"It's a terrible blow, but you can't wallow in your grief," Billingsley said in a 1993 interview with The Times. "When Roy died, my agent made me work all the time. And six months later, they called me to start the series."
"They" were Joe Connelly and Bob Mosher, the creators of "Leave It to Beaver," the first TV series to show life from a child's point of view.
"Joe Connelly had seven children, and Bob Mosher had two, and they had a lot of material right there," Billingsley told the Nashville Tennessean in 2003. "Every show was taken from some kernel of truth, something that had happened to their children or a relative."
As for her trademark white-pearl necklace, Billingsley said in 2003 in The Times that she wore it "because I have a big hollow in my neck" and the necklace covered the spot perfectly.
"So no matter what I was doing — cleaning, cooking or answering the phone — I had those darn pearls on," she said. And there was a practical reason she wore high heels on the show.
"In the beginning of the series I wore flat shoes, but then Wally and the Beaver began to get taller," she said. "That's why they put me in heels. The producers wanted me to be as tall or taller than the kids."
But even with heels, Billingsley said, "sometimes I would stand on the stairs for a scene so I could have some more height."
After "Leave It to Beaver" ended in 1963, Billingsley made occasional TV guest appearances. But she primarily maintained a low public profile with her third husband, Dr. William Mortensen, whom she had married in 1959. He died in 1981.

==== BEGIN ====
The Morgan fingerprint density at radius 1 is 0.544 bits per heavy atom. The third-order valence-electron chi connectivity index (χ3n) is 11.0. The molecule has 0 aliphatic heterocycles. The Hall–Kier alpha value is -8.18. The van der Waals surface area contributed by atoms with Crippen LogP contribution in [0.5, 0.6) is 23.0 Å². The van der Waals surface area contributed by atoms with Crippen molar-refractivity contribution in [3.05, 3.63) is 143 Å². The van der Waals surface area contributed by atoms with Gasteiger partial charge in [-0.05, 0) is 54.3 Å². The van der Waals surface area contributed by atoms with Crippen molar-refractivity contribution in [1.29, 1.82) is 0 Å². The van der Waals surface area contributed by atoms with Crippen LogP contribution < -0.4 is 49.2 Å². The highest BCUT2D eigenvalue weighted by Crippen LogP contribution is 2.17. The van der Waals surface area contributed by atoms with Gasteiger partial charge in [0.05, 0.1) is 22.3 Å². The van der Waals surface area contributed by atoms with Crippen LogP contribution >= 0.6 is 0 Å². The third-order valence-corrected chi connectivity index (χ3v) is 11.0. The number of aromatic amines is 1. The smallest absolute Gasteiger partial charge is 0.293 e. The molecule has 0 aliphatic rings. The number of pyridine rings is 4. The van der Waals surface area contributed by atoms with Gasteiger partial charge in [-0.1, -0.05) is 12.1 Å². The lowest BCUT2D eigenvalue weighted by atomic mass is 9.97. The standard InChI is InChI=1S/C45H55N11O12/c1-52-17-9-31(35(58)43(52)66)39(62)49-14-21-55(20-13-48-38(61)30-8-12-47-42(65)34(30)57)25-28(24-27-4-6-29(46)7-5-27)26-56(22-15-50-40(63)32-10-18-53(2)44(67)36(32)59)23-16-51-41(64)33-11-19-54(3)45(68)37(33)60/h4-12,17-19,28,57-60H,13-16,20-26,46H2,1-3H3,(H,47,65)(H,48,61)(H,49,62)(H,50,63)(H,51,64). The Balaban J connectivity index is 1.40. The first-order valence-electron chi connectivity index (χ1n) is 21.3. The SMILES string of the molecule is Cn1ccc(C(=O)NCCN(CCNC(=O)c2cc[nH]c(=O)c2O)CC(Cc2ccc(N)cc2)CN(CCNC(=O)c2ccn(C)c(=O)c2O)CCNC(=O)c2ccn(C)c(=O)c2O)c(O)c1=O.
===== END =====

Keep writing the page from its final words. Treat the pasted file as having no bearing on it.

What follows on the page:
In 1980, Billingsley was firmly back in the public eye with her cameo in the disaster-movie spoof "Airplane!" — as the unlikely passenger who volunteers to translate the incomprehensible urban ghetto talk of an ailing black male passenger for the flustered flight attendant. ("Oh, stewardess, I speak 'jive.'")
In 1983, Billingsley returned as June Cleaver in "Still the Beaver," a made-for-television film that reassembled the old series' cast, with the notable exception of Beaumont, who died in 1982.
"No father on television was ever better than Hugh," Billingsley once said.
Beaumont's wise and caring father figure was there in spirit in the reunion film, however, as Billingsley's June would visit his grave and say, "Ward, what would you do?"
The success of the "Still the Beaver" TV movie led to the series "Still the Beaver" on the Disney Channel from 1984 to 1986, with Billingsley returning as June. Retitled "The New Leave It to Beaver" when it was picked up by the cable superstation WTBS in 1986, the series ran until 1989.
Billingsley, who provided the voice of Nanny on the animated "Muppet Babies" series that aired from 1984 to 1991, appeared on television only sporadically in the '90s. She also played a cameo — as Aunt Martha — in the 1997 feature film "Leave It to Beaver."
Billingsley is survived by sons Drew Billingsley of Granada Hills and Glenn Billingsley of Phillips Ranch; stepson William Mortensen Jr. of Pacific Palisades; 16 grandchildren; and 23 great-grandchildren.
Services will be private.